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Solving Conflicts with Love
5 years ago when I studied Logotherapy with the Victor Frankl Institute in America, I came across an article about Logotherapy and how to solve conflicts "with Love". Love means, according to the following article to “Respect the inmost nature of the other fellow, give it room to develop- and accord yourself the same!”
Love according to the following article, that appeared in a Magazine that is not published anymore, has to do with the ability to perceive a person- on the one hand as he actually is and on the other hand as he could be if his full potential is realized. Most relationships nowadays break up because we rarely penetrate to this innermost being.
I hope someone might find this article helpful and beneficial and it helps them to solve some conflict with LOVE
Conflict and reconciliation
The MAGNITUDE of many a natural disaster these days leaves a lot of victims in its wake. A sense of helplessness all around stirs in us both compassion and the anxious question whether similar disasters could hit us personally.
Quite obviously we are still capable of being touched by great visible suffering. But what is the situation in everyday interpersonal relationships? Worldwide, statistics show divorce rates continuing to rise, relationships breaking up. It begs the questions whether people are still able to communicate, understand one another or make themselves understood.
Recognizing the Nature of Love
The basis of a healthy, stable and lasting relationship is love. However the concept of love is so hackneyed that it no longer resonates deep within us or make sense.
Could the much-cited invitation of Jesus to “Love thy neighbor as thyself!” have been misunderstood? It is increasingly difficult to make sense of the concept or grasp it intuitively.
All statements attributed in the Bible to Jesus refer to man’s spirit, not his intellect, his senses or physical existence, as many assume, but to his innermost, his living core, which is spiritual.
The spirit bears all the intrinsic human abilities, namely the capacity to love, trust, take decisions, assume responsibility and many more.
As human beings, it is our duty to develop and use these capacities in our daily lives.
From my point of view, “Love thy neighbor as thyself!” simply means: “Respect the inmost nature of the other fellow, give it room to develop- and accord yourself the same!”
Viktor Frankl, the well-known Viennese psychiatrist and founder of logo therapy sees love as a relationship from one person to the other which enables us to become aware of our partner’s individuality.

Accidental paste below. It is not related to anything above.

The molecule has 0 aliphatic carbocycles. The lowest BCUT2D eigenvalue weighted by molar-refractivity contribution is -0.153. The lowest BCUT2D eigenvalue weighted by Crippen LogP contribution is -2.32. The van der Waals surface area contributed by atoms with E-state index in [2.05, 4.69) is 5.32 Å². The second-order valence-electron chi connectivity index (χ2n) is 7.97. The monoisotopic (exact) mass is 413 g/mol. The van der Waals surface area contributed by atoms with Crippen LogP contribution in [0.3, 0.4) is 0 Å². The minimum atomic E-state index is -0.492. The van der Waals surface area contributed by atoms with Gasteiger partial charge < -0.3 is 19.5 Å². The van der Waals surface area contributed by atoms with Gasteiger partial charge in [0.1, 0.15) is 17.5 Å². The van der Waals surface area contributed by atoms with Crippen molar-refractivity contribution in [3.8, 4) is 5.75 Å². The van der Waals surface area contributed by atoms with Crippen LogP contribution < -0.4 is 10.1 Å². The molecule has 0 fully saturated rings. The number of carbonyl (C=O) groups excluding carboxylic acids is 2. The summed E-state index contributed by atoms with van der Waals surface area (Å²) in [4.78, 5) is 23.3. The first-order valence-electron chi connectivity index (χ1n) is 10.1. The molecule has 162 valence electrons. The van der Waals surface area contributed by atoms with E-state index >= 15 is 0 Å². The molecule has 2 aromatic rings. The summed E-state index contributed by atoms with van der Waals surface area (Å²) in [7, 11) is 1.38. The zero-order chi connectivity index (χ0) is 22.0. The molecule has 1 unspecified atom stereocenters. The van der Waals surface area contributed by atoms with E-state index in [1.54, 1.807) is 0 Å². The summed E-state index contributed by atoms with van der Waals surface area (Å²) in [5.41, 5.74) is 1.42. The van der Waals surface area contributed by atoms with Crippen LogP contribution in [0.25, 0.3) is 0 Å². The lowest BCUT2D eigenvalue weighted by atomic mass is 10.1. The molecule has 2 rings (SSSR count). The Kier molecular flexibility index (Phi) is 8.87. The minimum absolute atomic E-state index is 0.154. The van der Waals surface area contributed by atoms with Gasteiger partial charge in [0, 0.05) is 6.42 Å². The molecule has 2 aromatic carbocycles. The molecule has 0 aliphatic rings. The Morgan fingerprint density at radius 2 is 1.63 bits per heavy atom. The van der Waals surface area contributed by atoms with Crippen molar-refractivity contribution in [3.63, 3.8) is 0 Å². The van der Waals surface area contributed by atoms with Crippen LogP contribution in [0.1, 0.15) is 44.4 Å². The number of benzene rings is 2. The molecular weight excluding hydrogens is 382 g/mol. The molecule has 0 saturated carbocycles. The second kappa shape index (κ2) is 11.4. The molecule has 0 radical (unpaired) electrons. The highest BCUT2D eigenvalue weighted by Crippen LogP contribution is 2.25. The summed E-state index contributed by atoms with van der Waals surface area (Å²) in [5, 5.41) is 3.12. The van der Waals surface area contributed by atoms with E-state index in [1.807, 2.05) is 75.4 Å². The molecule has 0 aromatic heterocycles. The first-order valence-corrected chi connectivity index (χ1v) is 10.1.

Love has to do with the ability to perceive a person- on the one hand as he actually is and on the other hand as he could be if his full potential is realized. For the person concerned this disposition forms a helping, supporting basis to change, provided he himself is prepared to bring about this change.
It can be said that relationships often break up because we rarely penetrate to this innermost being. We do not really give room for development-neither to ourselves nor to our partner.
Our judgment is centered on externals like somebody’s looks, behavior, mistakes, weaknesses or strengths, and our affection relates to these. If our partner shows behavior that does not fit into our personal valuation system, we often withdraw our support and attention. Every day we have to reap the bitter harvest of this behavior, in small as well as in great things. We no longer manage to communicate!
The condition necessary for a neighborly existence is the readiness to open oneself and get a feel of how the other could be, to comprehend his nature and to allow him be the person he actually is.
Recognizing the Nature of Man
Viktor Frankl, a Holocaust survivor, has become widely known among other things through his book “A Life Worth Living”. It is an overwhelming testimony to how one can preserve and even deepen the belief that one’s life is guided from above and never loses its meaning, even in the face of the most dreadful and inhumane conditions.
The revolutionarily new approach of Frankl’s psychiatry is based on his recognition of the spiritual in the human being as being the essence of man. He focused on reawakening, addressing and strengthening this spiritual core to enable man to cope with his problems, troubles and weaknesses. Its purely constructive and beneficial method does not cling to the past or focus on weaknesses.